Releases have proven to be the double-edged sword of government contracting. In some cases, a release can prevent a contractor from successfully submitting a request for equitable adjustment (“REA”) or a claim to the Government. At the same time, a prime contractor can use releases to its advantage—requiring a subcontractor to sign releases during performance and at contract closeout. These releases can be used to easily defeat subsequent subcontractor claims if a dispute arises. Contractors should be familiar with releases in both contexts and use this knowledge to make releases work to their advantage.

For a prime contractor working with an agency, a critical consideration is identifying a release. Many contractors are aware of releases in contract closeout documents. However, releases may also be found in pay applications, modifications, or settlement agreements. Like a release in a contract closeout document, a release in one of these documents could prevent a contractor from successfully seeking compensation or an extension of time under a contract. The release could be narrow and limit recovery from a defined set of issues or broad and prevent recovery for all claims predating the release. Imagine that a contractor signed a modification that provided compensation for out of scope work and that it contained the following release:

These adjustments are an accord and satisfaction and constitute compensation in full on behalf of the contractor and its subcontractors and suppliers, and/or for all costs and markups directly or indirectly attributed to the changes ordered herein, and for any delays caused by the Government prior to the execution of this modification.
The Government would likely be able to use this language to deny an REA or a claim for additional compensation related to that out of scope work. This would be particularly problematic if the modification did not include compensation for any subcontractors affected by the out of scope work. And, the Government would also be able to rely on that release language to deny any REAs or claims based on delays predating the modification—even if the delay was unrelated to the out of scope work.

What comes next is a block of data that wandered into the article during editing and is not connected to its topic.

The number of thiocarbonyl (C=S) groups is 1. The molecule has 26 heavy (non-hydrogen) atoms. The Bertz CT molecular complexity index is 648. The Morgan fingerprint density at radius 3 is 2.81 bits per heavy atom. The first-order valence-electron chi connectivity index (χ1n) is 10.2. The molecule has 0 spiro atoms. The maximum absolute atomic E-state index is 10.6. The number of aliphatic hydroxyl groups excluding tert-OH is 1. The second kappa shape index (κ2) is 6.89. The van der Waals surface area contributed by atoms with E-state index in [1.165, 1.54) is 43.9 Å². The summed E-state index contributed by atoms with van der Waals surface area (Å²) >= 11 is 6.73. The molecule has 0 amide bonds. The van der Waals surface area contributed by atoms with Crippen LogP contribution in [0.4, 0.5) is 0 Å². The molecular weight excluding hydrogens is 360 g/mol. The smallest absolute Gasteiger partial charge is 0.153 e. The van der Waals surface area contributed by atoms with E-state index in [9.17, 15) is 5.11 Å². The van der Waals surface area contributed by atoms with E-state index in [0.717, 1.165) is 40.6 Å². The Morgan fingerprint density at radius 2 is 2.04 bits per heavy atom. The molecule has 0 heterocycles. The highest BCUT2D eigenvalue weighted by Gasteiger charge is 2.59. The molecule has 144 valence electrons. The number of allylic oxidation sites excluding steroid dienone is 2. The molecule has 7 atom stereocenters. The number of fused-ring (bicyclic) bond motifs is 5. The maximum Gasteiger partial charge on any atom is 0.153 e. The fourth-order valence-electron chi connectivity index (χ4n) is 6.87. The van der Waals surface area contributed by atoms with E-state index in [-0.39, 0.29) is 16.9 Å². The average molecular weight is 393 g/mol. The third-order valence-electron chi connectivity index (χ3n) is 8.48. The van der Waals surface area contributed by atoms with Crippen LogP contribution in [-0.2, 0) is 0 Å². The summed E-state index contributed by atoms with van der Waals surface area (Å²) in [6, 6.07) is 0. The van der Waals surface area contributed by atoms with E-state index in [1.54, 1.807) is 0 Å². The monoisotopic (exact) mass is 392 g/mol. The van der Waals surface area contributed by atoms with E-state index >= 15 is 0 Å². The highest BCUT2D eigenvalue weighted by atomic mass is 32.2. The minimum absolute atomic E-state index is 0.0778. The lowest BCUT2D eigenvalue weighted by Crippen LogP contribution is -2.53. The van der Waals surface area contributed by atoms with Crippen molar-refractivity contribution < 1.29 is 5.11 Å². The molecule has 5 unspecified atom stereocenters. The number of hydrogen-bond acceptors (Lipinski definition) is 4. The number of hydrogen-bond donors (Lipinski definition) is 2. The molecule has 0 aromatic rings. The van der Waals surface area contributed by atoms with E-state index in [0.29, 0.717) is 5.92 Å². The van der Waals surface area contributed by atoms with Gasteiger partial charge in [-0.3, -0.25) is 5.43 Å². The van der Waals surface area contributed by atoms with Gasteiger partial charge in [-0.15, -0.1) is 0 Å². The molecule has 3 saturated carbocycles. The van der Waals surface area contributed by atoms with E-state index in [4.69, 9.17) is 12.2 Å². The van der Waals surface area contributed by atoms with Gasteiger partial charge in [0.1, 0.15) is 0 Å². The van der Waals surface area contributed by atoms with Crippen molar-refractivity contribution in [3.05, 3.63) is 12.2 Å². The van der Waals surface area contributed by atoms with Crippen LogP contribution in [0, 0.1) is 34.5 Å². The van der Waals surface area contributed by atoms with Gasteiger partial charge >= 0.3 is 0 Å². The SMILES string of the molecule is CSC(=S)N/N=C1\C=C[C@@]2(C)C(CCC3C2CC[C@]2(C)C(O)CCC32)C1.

Given the potential impact of a release, contractors should carefully review documents before signing them. If a contract document contains a release, language can be added to the release before signing it to preserve a contractor’s rights to pursue its claims. Counsel can assist with drafting and negotiating these provisions.

On the other hand, a prime contractor can use releases to its advantage when dealing with subcontractors. Specifically, requiring a subcontractor to sign leases when it submits invoices or pay applications, as well as when a contract is closed out, can help a prime contractor defeat subsequent claims from the subcontractor. A signed release often leads to the swift dismissal (or withdrawal) of a subcontractor claim.

To pursue this strategy, a prime contractor should include provisions for releases in its subcontracts. The releases should be drafted to be consistent with the prime contract and any applicable laws. And, employees should be trained on the importance of obtaining releases from subcontractors. A well-crafted subcontract, a release, and trained employees are proactive measures a contractor can take to mitigate the risk of subcontractor claims.

If you have questions about releases, contact PilieroMazza’s Government Contracting group.

About the author: Michelle Litteken is an associate with PilieroMazza in the Government Contracting and Litigation law groups. She may be reached at [email protected].